Why is humanity important you ask? Why is oxygen important? Both are imperative, the former becoming even more so the more we move towards a customer-driven economy. People want to do business with people. They want to do business with people they like, know and trust… with people, with humans. Are you human?
By becoming more human you give your customers a reason to like you, a way to know you and allow for the creation of trust.
Here’s an idea for showcasing your humanity: allow your employees to tell their story. What I mean by that is let them create videos and share with the world who they are, why they work for you and what kind of place the dealership is. This gives the people who obtain service at your dealership insight into who the woman that changes their oil is, who the guy is that fixed their starter and why they both love working at your dealership.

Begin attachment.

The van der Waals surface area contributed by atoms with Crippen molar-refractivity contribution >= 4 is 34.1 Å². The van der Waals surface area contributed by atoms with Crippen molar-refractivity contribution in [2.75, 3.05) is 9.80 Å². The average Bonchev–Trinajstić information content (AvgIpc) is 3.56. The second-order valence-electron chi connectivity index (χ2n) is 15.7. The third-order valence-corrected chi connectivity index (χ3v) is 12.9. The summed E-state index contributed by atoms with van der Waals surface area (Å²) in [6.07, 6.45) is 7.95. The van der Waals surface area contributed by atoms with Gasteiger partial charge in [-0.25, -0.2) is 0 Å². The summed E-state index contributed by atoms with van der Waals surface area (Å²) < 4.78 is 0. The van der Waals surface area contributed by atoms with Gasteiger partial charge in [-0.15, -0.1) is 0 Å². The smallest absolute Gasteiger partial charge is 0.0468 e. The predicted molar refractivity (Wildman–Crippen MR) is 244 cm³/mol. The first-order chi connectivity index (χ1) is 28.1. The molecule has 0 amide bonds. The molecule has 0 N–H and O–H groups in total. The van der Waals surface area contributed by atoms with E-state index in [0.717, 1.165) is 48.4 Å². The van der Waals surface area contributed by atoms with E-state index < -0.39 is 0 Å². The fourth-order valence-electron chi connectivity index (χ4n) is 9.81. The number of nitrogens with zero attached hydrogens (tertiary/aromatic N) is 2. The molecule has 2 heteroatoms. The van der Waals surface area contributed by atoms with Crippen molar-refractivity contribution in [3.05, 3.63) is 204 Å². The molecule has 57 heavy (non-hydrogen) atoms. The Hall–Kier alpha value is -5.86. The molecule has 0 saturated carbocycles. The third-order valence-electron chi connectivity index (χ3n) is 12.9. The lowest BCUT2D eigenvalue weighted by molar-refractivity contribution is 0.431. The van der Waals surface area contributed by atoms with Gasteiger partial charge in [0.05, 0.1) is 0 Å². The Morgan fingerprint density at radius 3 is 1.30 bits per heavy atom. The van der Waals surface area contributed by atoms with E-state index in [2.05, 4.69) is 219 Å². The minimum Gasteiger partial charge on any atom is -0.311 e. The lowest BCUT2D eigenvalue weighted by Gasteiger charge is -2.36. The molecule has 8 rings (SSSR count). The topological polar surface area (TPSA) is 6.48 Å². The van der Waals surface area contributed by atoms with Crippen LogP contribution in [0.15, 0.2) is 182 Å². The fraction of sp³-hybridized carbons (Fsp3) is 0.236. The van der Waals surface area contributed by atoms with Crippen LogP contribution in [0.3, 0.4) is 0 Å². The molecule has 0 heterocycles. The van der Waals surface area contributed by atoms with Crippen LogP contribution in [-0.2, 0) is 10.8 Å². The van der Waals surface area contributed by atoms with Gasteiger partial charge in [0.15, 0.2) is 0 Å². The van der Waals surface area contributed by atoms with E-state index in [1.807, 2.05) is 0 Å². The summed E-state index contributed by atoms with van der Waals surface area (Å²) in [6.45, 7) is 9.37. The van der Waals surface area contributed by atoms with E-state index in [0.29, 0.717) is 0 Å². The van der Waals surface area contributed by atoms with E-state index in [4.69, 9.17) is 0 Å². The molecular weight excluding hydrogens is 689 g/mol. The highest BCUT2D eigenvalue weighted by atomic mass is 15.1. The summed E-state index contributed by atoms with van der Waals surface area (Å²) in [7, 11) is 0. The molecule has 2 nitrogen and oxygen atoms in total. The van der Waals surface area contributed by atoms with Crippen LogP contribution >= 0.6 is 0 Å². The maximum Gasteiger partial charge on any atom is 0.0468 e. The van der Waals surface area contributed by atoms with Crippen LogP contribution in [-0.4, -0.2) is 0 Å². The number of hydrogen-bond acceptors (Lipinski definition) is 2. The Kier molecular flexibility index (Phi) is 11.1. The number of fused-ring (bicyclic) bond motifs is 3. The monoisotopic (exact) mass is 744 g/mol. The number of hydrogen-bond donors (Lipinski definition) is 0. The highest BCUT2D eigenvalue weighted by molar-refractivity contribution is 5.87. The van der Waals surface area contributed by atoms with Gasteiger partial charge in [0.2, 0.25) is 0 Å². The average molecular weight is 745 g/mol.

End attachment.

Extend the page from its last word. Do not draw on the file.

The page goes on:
Don’t stop there though! Every employee should be given a change to tell their story. How many kids do they have, how long have they lived in the community, where did they go to school and why are they working at your dealership. The idea behind this is that you don’t want your customers to just to do business with ABC Motors, but with Becky and Mark, Ryan and Samantha.
Remember, the difference between traditional advertising and social media is that traditional advertising is all about the marketing of the business, where social media is all about the marketing of the PEOPLE of the business. In other words, it’s time to market your humanity. Why? Because people want to do business with other people, not with a faceless machine.
Source: PersuasiveConcepts.com, April, 2012. Author, David Johnson.
How have you empowered your employees to share who they are with your customers?
When you receive reviews from customers about specific employees that helped make their experience more enjoyable, how do you reward these employees?